What is another word for

assume

Searching for synonyms for assume? Here’s some similar words from our thesaurus you can use instead.
assume as in take to be the case or to be true
  • "accept without verification or proof"
  • "I assume his train was late"

Synonyms

  • presume take to be the case or to be true; take upon oneself; constitute reasonable evidence for; take liberties or act with too much confidence
  • take for granted take to be the case or to be true
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assume as in take on titles, offices, duties, responsibilities
  • "When will the new President assume office?"

Synonyms

  • adopt choose and follow; take up and practice as one's own ; take on titles, offices, duties, responsibilities; take on a certain form, attribute, or aspect; take into one's family; put into dramatic form; take up the cause, ideology, practice, method, of someone and use it as one's own
  • take on take on a certain form, attribute, or aspect; take on titles, offices, duties, responsibilities; accept as a challenge; admit into a group or community; contend against an opponent in a sport, game, or battle
  • take over seize and take control without authority and possibly with force; take on titles, offices, duties, responsibilities; free someone temporarily from his or her obligations ; take on as one's own the expenses or debts of another person; take over ownership of; do over; take up and practice as one's own ; take up, as of debts or payments
assume as in take on a certain form, attribute, or aspect
  • "His voice took on a sad tone"
  • "The story took a new turn"
  • "he adopted an air of superiority"
  • "She assumed strange manners"
  • "The gods assume human or animal form in these fables"

Synonyms

  • acquire come into the possession of something concrete or abstract; take on a certain form, attribute, or aspect; come to have or undergo a change of (physical features and attributes); locate (a moving entity) by means of a tracking system such as radar ; win something through one's efforts; gain knowledge or skills; gain through experience
  • adopt choose and follow; take up and practice as one's own ; take on titles, offices, duties, responsibilities; take on a certain form, attribute, or aspect; take into one's family; put into dramatic form; take up the cause, ideology, practice, method, of someone and use it as one's own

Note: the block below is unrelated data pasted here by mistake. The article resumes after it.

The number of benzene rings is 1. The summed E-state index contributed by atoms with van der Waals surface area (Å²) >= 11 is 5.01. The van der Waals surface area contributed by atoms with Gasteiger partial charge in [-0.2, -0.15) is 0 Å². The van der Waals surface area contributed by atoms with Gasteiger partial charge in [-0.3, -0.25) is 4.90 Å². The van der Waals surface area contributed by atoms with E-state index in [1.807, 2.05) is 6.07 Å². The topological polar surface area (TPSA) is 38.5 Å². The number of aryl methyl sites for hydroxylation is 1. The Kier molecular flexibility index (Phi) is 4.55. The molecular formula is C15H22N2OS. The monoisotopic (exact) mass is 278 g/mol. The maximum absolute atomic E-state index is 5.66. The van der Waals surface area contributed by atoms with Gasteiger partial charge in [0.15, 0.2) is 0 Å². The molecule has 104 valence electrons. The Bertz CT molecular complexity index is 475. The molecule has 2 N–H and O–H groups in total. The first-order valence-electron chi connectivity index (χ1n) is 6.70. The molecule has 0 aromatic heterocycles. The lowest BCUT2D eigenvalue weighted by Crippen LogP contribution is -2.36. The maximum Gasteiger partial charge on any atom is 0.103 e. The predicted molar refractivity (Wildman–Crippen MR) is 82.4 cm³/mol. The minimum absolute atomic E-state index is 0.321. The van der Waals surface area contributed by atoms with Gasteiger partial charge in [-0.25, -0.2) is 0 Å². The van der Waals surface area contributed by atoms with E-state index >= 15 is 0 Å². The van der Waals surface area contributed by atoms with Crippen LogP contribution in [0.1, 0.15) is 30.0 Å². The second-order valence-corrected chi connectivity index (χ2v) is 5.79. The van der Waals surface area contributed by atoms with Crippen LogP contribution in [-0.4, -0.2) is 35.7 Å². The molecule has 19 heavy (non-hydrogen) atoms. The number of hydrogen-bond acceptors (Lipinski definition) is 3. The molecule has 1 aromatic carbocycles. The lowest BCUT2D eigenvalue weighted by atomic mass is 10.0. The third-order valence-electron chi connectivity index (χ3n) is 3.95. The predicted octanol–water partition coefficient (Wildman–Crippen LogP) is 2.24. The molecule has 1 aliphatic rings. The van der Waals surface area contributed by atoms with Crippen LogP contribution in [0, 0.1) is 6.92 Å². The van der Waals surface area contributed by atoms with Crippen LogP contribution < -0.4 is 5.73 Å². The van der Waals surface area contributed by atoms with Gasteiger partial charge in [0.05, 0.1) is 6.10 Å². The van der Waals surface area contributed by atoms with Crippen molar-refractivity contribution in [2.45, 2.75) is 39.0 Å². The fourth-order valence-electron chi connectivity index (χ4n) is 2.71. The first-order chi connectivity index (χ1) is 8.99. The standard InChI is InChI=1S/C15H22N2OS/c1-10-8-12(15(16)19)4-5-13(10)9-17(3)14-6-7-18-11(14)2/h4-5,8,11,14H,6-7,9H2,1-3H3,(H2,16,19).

• take on take on a certain form, attribute, or aspect; take on titles, offices, duties, responsibilities; accept as a challenge; admit into a group or community; contend against an opponent in a sport, game, or battle
  • take the income or profit arising from such transactions as the sale of land or other property; the act of photographing a scene or part of a scene without interruption ; carry out; require (time or space); take somebody somewhere; get into one's hands, take physically; take on a certain form, attribute, or aspect; interpret something in a certain way; take something or somebody with oneself somewhere; take into one's possession; travel or go by means of a certain kind of transportation, or a certain route; pick out, select, or choose from a number of alternatives; receive willingly something given or offered; assume, as of positions or roles; take into consideration for exemplifying purposes; require as useful, just, or proper; experience or feel or submit to; make a film or photograph of something; remove something concrete, as by lifting, pushing, or taking off, or remove something abstract; serve oneself to, or consume regularly; accept or undergo, often unwillingly; make use of or accept for some purpose; take by force; occupy or take on; admit into a group or community; ascertain or determine by measuring, computing or take a reading from a dial; be a student of a certain subject; take as an undesirable consequence of some event or state of affairs; head into a specified direction; point or cause to go (blows, weapons, or objects such as photographic equipment) towards; be seized or affected in a specified way; have with oneself; engage for service under a term of contract; receive or obtain regularly; buy, select; to get into a position of having, e.g., safety, comfort; have sex with; lay claim to; be designed to hold or take; be capable of holding or containing; develop a habit; proceed along in a vehicle; obtain by winning; be stricken by an illness, fall victim to an illness